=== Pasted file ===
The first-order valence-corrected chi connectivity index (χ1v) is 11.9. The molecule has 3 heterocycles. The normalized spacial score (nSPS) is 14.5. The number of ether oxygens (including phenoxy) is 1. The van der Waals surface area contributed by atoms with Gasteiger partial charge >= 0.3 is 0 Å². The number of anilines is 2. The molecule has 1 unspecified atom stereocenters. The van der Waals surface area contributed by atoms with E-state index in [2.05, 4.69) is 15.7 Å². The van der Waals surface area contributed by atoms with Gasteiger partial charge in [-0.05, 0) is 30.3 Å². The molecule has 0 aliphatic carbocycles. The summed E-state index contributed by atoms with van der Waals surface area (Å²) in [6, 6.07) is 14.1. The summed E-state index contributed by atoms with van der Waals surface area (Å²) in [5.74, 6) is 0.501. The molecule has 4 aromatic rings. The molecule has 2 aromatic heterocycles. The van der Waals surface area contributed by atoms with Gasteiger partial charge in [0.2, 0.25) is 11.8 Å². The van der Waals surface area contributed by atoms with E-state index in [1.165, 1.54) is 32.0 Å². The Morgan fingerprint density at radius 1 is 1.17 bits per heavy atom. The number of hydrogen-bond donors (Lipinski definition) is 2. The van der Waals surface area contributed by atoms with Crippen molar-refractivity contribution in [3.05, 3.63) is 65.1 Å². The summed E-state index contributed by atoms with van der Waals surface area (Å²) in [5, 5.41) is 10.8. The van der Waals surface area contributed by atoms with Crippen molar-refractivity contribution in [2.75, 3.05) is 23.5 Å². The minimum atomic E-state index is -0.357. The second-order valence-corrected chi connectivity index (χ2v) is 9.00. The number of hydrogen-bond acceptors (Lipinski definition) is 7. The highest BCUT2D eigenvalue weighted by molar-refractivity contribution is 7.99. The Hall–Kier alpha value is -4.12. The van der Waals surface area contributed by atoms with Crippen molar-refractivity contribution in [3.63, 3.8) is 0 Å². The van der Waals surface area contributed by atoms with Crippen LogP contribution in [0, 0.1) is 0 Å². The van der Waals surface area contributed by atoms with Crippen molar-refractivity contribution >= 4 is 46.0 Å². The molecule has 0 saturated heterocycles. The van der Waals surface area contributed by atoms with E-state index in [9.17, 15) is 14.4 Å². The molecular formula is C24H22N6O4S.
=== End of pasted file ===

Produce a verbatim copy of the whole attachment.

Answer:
The first-order valence-corrected chi connectivity index (χ1v) is 11.9. The molecule has 3 heterocycles. The normalized spacial score (nSPS) is 14.5. The number of ether oxygens (including phenoxy) is 1. The van der Waals surface area contributed by atoms with Gasteiger partial charge >= 0.3 is 0 Å². The number of anilines is 2. The molecule has 1 unspecified atom stereocenters. The van der Waals surface area contributed by atoms with E-state index in [2.05, 4.69) is 15.7 Å². The van der Waals surface area contributed by atoms with Gasteiger partial charge in [-0.05, 0) is 30.3 Å². The molecule has 0 aliphatic carbocycles. The summed E-state index contributed by atoms with van der Waals surface area (Å²) in [6, 6.07) is 14.1. The summed E-state index contributed by atoms with van der Waals surface area (Å²) in [5.74, 6) is 0.501. The molecule has 4 aromatic rings. The molecule has 2 aromatic heterocycles. The van der Waals surface area contributed by atoms with Gasteiger partial charge in [0.2, 0.25) is 11.8 Å². The van der Waals surface area contributed by atoms with E-state index in [1.165, 1.54) is 32.0 Å². The Morgan fingerprint density at radius 1 is 1.17 bits per heavy atom. The number of hydrogen-bond donors (Lipinski definition) is 2. The van der Waals surface area contributed by atoms with Crippen molar-refractivity contribution in [3.05, 3.63) is 65.1 Å². The summed E-state index contributed by atoms with van der Waals surface area (Å²) in [5, 5.41) is 10.8. The van der Waals surface area contributed by atoms with Crippen molar-refractivity contribution in [2.75, 3.05) is 23.5 Å². The minimum atomic E-state index is -0.357. The second-order valence-corrected chi connectivity index (χ2v) is 9.00. The number of hydrogen-bond acceptors (Lipinski definition) is 7. The highest BCUT2D eigenvalue weighted by molar-refractivity contribution is 7.99. The Hall–Kier alpha value is -4.12. The van der Waals surface area contributed by atoms with Crippen molar-refractivity contribution in [3.63, 3.8) is 0 Å². The van der Waals surface area contributed by atoms with Crippen LogP contribution in [0, 0.1) is 0 Å². The van der Waals surface area contributed by atoms with Crippen molar-refractivity contribution >= 4 is 46.0 Å². The molecule has 0 saturated heterocycles. The van der Waals surface area contributed by atoms with E-state index in [9.17, 15) is 14.4 Å². The molecular formula is C24H22N6O4S.